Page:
Actually, the Germans do have a day of remembrance of their own known as "Volkstrauertag" which is the Sunday nearest to 16 November. There are low-key ceremonies in the National Parliament, Laender assemblies, etc. In most towns and villages groups of ex-serviceemen will assemble and then march to the local cemetery singing "Ich hatt' einen Kamaraden." The Brits stationed in Germany normally kept a very low profile. However, I once served under a boss who was an outstanding German speaker, knew Germany and the Germans well and had a German wife. Even so, he came up with the "Gibson plan" which would have involved British parties going to the local German war memorials before dawn on the day, painting a message on the memorial and then covering it with a German flag. Then, when the German old comrades arrived they would pull a string, the flag would fall way and there would be the message "Don't do it again" (in German, of course.). Never came to anything, of course, but it was difficult to argue with the sentiment.
:shock:

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Re: Day Pupils

Post by postwarblue » Thu Apr 12, 2012 11:44 am

The usual lily-livered false equivalence. Germans were fighting to plunge the whole world into a thousand-year Nazi night. Their dead have no honour. Ours were fighting for freedom, justice, democracy and the rule of law. Thnere is a difference.
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Re: Day Pupils

Post by Fjgrogan » Thu Apr 12, 2012 1:04 pm

How sad that my generation and my parents' generation are still keeping alive the hatred of World War Two. Yes, it is good that our children and grandchildren should know what happened to ensure that it doesn't happen again, but that War ended nearly 70 years ago - on the day that I was born, in fact. Isn't it time that we put it behind us and moved on? That only happens when the younger generations get to know each other as real people, for example by being educated together. For that reason I applaud the fact that a number of German youngsters are being educated at CH, although it clearly had nothing to do with the original reason for admitting them. I doubt if it even enters the thoughts of today's children - unless it is put there by their parents. Please let's not do that. Look at what happened in Northern Ireland, where so many Catholic and Protestant children inherited over many generations a hatred of each other without ever understanding why. I have reservations about the idea of bringing in large numbers of 'foreign' pupils because it leaves fewer places for our own needy chldren to benefit from the exclusive advantages that CH has to offer, but it had never occurred to me that people would be dredging up historical hatreds in relation to this new development.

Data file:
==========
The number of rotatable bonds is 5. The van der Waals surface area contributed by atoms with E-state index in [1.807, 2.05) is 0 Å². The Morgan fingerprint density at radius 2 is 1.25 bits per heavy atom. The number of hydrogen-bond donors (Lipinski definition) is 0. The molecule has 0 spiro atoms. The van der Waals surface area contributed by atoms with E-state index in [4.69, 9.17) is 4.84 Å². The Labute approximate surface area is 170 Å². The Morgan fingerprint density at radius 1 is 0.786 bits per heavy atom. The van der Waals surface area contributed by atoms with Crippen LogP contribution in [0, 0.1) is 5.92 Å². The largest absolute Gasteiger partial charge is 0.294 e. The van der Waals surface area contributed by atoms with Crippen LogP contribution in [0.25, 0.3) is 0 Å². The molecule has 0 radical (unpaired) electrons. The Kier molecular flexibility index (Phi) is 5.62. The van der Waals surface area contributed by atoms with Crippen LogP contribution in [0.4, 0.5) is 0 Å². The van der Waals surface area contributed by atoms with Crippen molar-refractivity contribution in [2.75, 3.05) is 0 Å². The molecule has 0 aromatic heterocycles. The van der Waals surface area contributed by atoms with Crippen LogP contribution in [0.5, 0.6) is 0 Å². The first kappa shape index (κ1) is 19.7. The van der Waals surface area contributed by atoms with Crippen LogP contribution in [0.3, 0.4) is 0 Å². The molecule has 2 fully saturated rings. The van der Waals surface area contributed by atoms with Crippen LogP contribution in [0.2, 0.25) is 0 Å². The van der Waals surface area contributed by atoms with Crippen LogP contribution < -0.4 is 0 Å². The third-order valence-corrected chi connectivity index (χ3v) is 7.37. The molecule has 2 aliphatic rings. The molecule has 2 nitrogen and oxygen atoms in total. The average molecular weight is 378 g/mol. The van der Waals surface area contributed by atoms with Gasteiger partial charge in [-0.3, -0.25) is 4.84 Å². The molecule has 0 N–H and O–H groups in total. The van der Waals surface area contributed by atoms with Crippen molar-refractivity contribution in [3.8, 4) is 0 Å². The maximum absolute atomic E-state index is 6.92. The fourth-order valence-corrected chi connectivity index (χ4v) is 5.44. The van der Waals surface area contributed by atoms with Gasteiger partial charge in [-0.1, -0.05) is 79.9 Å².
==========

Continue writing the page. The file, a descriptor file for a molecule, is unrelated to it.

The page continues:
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Re: Day Pupils

Post by J.R. » Thu Apr 12, 2012 1:41 pm

postwarblue wrote:The usual lily-livered false equivalence. Germans were fighting to plunge the whole world into a thousand-year Nazi night. Their dead have no honour. Ours were fighting for freedom, justice, democracy and the rule of law. Thnere is a difference.

I'd better not mention the fire-bombing of Dresden, then !
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Re: Day Pupils

Post by MW224 » Thu Apr 12, 2012 2:36 pm

Fjgrogan wrote: I have reservations about the idea of bringing in large numbers of 'foreign' pupils because it leaves fewer places for our own needy chldren to benefit from the exclusive advantages that CH has to offer, but it had never occurred to me that people would be dredging up historical hatreds in relation to this new development.